(a)The Gemara is searching for a precedent for someone who is carrying from one major domain to another via a Karmelis to be Chayav (even though he goes through a domain which is not a Chiyuv). Why is there no proof from someone who carries in the street. As he walks along, he is Patur, and it is only after he has placed the object (or stopped walking) that he becomes Chayav?
(b)So why do we not have a proof from someone who carries exactly four Amos, where, if he were to have stopped before having completed the four Amos, he would be Patur, yet when he reaches the end of four Amos, he becomes Chayav?
(c)Ultimately, we find a precedent in a case where someone carries from his house to the street via the sides of the street (e.g. if the wall of the courtyard broke, and the space where the section of wall had been has the Din of a Karmelis, because it is not used freely by the passersby in the street) See also Tosfos DH 'Midi de'Havi'. What is the problem with this proof, according to Rebbi Eliezer?
(d)From where does the Gemara prove its point, even according to Rebbi Eliezer?
(a)The Gemara is searching for a precedent for someone who is carrying from one major Reshus to another via a Karmelis to be Chayav (even though he goes through a Reshus which is not a Chiyuv). There is no proof from the fact that someone who carries in the street is Chayav (who is Patur as he walks along, but Chayav the moment he puts the object down) - because the area that he walks through is all a place of Chiyuv; whereas someone who walks through a Karmelis is one of Petur.
(b)Nor can we prove that he would be Chayav from someone who walks exactly four Amos (in which case he would be Patur were he to put the object down) - because those four Amos are a location of Chiyuv for anyone else (who did walk four Amos), unlike a Karmelis, which is alocation of Petur for everyone.
(c)Ultimately, we find a precedent in a case where someone carries from his house to the street via the sides of the street (e.g. if the wall of the courtyard broke, and the space where the section of wall had previously been, now has the Din of a Karmelis, because it is not used freely by the passersby in the street) See also Tosfos DH 'Midi de'Havi'. The problem with this, according to Rebbi Eliezer is - that the 'Tzidei Reshus ha'Rabim' have the same Din as the Reshus ha'Rabim, so the proof from there (that compares walking through a Karmelis to walking past the 'Tzidei Reshus ha'Rabim) falls away.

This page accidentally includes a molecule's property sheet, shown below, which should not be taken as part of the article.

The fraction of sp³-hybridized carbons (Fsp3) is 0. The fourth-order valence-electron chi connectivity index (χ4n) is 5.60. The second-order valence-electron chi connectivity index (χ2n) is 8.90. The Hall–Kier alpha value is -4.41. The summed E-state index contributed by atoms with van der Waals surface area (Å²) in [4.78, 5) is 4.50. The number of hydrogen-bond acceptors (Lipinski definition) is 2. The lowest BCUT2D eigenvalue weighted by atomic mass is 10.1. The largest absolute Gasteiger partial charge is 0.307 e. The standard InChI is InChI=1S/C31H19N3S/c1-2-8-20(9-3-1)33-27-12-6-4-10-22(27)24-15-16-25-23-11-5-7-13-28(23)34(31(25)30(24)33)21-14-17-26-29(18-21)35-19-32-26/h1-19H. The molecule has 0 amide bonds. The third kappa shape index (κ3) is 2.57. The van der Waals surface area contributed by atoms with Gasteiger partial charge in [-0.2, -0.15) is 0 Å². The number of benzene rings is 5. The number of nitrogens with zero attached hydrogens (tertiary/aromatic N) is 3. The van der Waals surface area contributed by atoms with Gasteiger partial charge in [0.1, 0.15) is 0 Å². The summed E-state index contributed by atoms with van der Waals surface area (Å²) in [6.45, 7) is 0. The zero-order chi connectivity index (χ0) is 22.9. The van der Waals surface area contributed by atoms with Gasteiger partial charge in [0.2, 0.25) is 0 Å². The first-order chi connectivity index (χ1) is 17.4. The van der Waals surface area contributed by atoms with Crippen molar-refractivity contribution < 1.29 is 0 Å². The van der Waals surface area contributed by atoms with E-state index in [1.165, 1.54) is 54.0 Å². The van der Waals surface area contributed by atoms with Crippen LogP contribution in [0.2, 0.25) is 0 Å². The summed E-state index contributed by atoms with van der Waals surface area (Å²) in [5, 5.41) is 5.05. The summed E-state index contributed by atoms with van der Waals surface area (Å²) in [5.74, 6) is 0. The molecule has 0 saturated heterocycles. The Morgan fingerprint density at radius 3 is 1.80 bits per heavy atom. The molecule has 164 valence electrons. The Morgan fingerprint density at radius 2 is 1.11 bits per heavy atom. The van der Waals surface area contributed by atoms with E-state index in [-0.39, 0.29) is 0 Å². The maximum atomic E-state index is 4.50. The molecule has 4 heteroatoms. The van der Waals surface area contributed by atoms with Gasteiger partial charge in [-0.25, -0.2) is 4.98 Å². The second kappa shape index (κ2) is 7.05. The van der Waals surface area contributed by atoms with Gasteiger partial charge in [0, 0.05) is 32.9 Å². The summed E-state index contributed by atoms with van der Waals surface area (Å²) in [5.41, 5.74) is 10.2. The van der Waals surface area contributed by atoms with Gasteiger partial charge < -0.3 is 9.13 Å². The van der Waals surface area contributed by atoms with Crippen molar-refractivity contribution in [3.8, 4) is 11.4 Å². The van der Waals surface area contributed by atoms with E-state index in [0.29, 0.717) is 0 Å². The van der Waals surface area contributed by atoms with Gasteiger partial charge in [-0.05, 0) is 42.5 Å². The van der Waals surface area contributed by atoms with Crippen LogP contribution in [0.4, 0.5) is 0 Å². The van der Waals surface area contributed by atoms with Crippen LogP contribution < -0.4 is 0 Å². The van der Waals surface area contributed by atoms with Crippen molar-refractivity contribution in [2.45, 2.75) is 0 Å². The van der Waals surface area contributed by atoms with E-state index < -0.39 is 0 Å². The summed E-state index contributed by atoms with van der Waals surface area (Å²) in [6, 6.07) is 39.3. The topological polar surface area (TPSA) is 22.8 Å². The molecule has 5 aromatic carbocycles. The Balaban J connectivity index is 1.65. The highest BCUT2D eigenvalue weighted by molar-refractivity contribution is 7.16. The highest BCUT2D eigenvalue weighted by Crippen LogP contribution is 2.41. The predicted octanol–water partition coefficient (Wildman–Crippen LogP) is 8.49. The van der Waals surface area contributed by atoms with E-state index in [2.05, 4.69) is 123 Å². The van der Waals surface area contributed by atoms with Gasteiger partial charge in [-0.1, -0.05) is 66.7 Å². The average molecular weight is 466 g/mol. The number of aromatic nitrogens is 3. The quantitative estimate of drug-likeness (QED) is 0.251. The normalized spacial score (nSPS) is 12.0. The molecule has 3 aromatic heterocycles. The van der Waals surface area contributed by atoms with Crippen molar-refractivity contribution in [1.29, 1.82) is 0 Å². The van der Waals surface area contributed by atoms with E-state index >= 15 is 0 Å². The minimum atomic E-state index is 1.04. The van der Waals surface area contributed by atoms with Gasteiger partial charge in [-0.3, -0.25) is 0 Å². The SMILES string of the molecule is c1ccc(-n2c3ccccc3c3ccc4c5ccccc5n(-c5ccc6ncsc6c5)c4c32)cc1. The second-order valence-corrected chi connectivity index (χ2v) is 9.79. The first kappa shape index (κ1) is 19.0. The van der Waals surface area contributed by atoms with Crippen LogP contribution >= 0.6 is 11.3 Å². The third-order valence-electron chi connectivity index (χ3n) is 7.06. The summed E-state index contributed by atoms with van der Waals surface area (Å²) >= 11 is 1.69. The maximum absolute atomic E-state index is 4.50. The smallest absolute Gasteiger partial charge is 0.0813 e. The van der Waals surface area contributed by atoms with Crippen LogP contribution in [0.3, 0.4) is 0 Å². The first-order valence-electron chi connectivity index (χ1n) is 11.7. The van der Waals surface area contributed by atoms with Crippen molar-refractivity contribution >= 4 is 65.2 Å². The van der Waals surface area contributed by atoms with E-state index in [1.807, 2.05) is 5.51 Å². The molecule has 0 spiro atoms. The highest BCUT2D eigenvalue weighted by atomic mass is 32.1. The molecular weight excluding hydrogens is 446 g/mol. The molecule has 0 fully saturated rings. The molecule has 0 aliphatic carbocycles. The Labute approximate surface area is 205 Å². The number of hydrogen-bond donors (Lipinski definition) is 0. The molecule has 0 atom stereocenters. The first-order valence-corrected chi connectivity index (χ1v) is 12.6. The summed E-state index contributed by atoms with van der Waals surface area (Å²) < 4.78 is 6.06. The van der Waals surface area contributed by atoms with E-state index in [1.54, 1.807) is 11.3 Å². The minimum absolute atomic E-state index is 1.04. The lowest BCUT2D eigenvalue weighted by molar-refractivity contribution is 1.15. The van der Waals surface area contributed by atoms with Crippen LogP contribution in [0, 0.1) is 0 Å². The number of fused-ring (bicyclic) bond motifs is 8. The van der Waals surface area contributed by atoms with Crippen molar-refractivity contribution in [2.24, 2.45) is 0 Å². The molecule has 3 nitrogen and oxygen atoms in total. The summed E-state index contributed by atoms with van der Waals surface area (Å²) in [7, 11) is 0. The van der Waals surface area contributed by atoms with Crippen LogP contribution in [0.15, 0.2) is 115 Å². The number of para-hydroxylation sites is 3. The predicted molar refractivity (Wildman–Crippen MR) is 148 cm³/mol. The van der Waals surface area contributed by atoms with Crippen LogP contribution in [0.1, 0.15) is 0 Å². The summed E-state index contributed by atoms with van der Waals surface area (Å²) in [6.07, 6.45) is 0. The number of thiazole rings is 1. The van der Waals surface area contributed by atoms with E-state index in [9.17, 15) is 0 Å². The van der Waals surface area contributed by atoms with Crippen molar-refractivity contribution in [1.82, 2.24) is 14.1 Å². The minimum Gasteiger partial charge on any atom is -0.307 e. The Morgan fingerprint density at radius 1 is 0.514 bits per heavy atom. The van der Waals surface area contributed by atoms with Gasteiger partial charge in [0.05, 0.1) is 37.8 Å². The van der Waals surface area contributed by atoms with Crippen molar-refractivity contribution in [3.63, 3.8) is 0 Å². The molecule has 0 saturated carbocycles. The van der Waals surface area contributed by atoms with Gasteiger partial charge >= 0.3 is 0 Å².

(d)Even Rebbi Eliezer will agree however, that if the 'Tzidei Reshus ha'Rabim' has pegs stuck in the ground (which act as a buffer-zone, to prevent the wagons from rubbing against the walls and knocking them down) then it will have the Din of a Karmelis (which we know to be Chayav). So - the proof will be from that case, according to Rebbi Eliezer.
(a)In which case does Ben Azai (who maintains that someone who carries through a agree that one is Chayav for transporting from one domain to another via a Karmelis?
(a)Ben Azai (who holds that if someone walks from one Reshus ha'Rabim to another through a Karmelis) agrees, that if someone throws or hands over from one domain to another via a Karmelis, he is Chayav, since he did not make any kind of Hanachah in the middle.
(a)The Beraisa gives two descriptions of a Reshus ha'Yachid: a ditch and a fence. What are their specifications?
(b)A Reshus ha'Rabim, it describes as a Seratya or a Pelatya. What is ...
1. ... a 'Seratya'?
2. ... a 'Pelatya'?
(c)What is the Beraisa's third description of a Reshus ha'Rabim?
(a)A ditch must be ten Tefachim deep and four by four Tefachim wide, and a wall ten Tefachim high and four Tefachim wide - in order to be called a Reshus ha'Yachid (The Beraisa is referring to the area on top of the wall).
1. A Seratya is an inter-city highway.
2. A Pelatya is the town's main square, where people would gather to trade.
(c)The third type of Reshus ha'Rabim described in the Beraisa is alleyways which open at both ends into a Seratya or a Pelatya.
(a)The Beraisa describes the Sea, a collection of fields (a valley) and an Istevanis as a Karmelis. What is an 'Istevanis'?
(b)What are the specifications of a Karmelis?
(c)What is the Din regarding Hotza'ah and Hachnasah in a Karmelis? Is one peritted to carry there?
(d)What is the Din of a public courtyard shared by many houses, and of a cul-de-sac (which opens at one end into a major street) Why is one not always permitted to carry there?